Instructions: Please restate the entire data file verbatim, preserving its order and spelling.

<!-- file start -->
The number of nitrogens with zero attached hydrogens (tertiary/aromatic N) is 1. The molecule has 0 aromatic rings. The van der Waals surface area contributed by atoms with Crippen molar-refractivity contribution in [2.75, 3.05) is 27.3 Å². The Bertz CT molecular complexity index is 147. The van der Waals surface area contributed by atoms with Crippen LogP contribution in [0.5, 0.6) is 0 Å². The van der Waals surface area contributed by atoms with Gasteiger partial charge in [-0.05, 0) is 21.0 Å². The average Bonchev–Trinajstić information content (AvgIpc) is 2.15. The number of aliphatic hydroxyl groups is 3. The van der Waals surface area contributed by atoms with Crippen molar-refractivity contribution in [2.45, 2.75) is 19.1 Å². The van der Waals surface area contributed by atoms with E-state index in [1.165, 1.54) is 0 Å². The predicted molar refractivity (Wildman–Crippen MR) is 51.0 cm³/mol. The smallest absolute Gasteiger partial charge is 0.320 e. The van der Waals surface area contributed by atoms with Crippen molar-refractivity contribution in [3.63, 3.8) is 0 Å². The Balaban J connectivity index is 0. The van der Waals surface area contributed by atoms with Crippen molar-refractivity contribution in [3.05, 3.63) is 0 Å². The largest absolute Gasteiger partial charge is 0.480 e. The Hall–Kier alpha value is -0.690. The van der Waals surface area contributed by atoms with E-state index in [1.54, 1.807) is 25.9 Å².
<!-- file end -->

The number of nitrogens with zero attached hydrogens (tertiary/aromatic N) is 1. The molecule has 0 aromatic rings. The van der Waals surface area contributed by atoms with Crippen molar-refractivity contribution in [2.75, 3.05) is 27.3 Å². The Bertz CT molecular complexity index is 147. The van der Waals surface area contributed by atoms with Crippen LogP contribution in [0.5, 0.6) is 0 Å². The van der Waals surface area contributed by atoms with Gasteiger partial charge in [-0.05, 0) is 21.0 Å². The average Bonchev–Trinajstić information content (AvgIpc) is 2.15. The number of aliphatic hydroxyl groups is 3. The van der Waals surface area contributed by atoms with Crippen molar-refractivity contribution in [2.45, 2.75) is 19.1 Å². The van der Waals surface area contributed by atoms with E-state index in [1.165, 1.54) is 0 Å². The predicted molar refractivity (Wildman–Crippen MR) is 51.0 cm³/mol. The smallest absolute Gasteiger partial charge is 0.320 e. The van der Waals surface area contributed by atoms with Crippen molar-refractivity contribution in [3.63, 3.8) is 0 Å². The Balaban J connectivity index is 0. The van der Waals surface area contributed by atoms with Crippen molar-refractivity contribution in [3.05, 3.63) is 0 Å². The largest absolute Gasteiger partial charge is 0.480 e. The Hall–Kier alpha value is -0.690. The van der Waals surface area contributed by atoms with E-state index in [1.54, 1.807) is 25.9 Å².